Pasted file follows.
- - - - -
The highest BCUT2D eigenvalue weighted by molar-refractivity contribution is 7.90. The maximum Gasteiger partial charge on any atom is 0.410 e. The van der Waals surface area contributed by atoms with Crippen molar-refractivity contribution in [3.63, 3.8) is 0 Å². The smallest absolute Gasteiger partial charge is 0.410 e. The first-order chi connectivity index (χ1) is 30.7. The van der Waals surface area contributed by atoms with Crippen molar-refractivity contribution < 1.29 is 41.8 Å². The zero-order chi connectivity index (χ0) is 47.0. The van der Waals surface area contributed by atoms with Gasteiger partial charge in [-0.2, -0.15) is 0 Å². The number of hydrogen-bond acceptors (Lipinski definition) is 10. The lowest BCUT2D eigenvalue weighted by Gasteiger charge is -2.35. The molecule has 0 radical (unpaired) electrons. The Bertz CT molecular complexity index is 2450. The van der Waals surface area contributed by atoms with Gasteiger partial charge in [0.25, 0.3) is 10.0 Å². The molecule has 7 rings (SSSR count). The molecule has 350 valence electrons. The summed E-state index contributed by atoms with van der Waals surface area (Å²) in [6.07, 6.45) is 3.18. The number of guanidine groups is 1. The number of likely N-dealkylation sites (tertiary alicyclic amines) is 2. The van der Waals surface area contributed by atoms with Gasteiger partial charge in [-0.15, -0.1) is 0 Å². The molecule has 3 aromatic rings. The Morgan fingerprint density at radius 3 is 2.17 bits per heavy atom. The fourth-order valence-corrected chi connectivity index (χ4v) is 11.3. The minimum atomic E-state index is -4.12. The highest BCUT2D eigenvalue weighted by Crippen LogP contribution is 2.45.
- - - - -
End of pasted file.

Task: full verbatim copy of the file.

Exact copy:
The highest BCUT2D eigenvalue weighted by molar-refractivity contribution is 7.90. The maximum Gasteiger partial charge on any atom is 0.410 e. The van der Waals surface area contributed by atoms with Crippen molar-refractivity contribution in [3.63, 3.8) is 0 Å². The smallest absolute Gasteiger partial charge is 0.410 e. The first-order chi connectivity index (χ1) is 30.7. The van der Waals surface area contributed by atoms with Crippen molar-refractivity contribution < 1.29 is 41.8 Å². The zero-order chi connectivity index (χ0) is 47.0. The van der Waals surface area contributed by atoms with Gasteiger partial charge in [-0.2, -0.15) is 0 Å². The number of hydrogen-bond acceptors (Lipinski definition) is 10. The lowest BCUT2D eigenvalue weighted by Gasteiger charge is -2.35. The molecule has 0 radical (unpaired) electrons. The Bertz CT molecular complexity index is 2450. The van der Waals surface area contributed by atoms with Gasteiger partial charge in [0.25, 0.3) is 10.0 Å². The molecule has 7 rings (SSSR count). The molecule has 350 valence electrons. The summed E-state index contributed by atoms with van der Waals surface area (Å²) in [6.07, 6.45) is 3.18. The number of guanidine groups is 1. The number of likely N-dealkylation sites (tertiary alicyclic amines) is 2. The van der Waals surface area contributed by atoms with Gasteiger partial charge in [-0.15, -0.1) is 0 Å². The molecule has 3 aromatic rings. The Morgan fingerprint density at radius 3 is 2.17 bits per heavy atom. The fourth-order valence-corrected chi connectivity index (χ4v) is 11.3. The minimum atomic E-state index is -4.12. The highest BCUT2D eigenvalue weighted by Crippen LogP contribution is 2.45.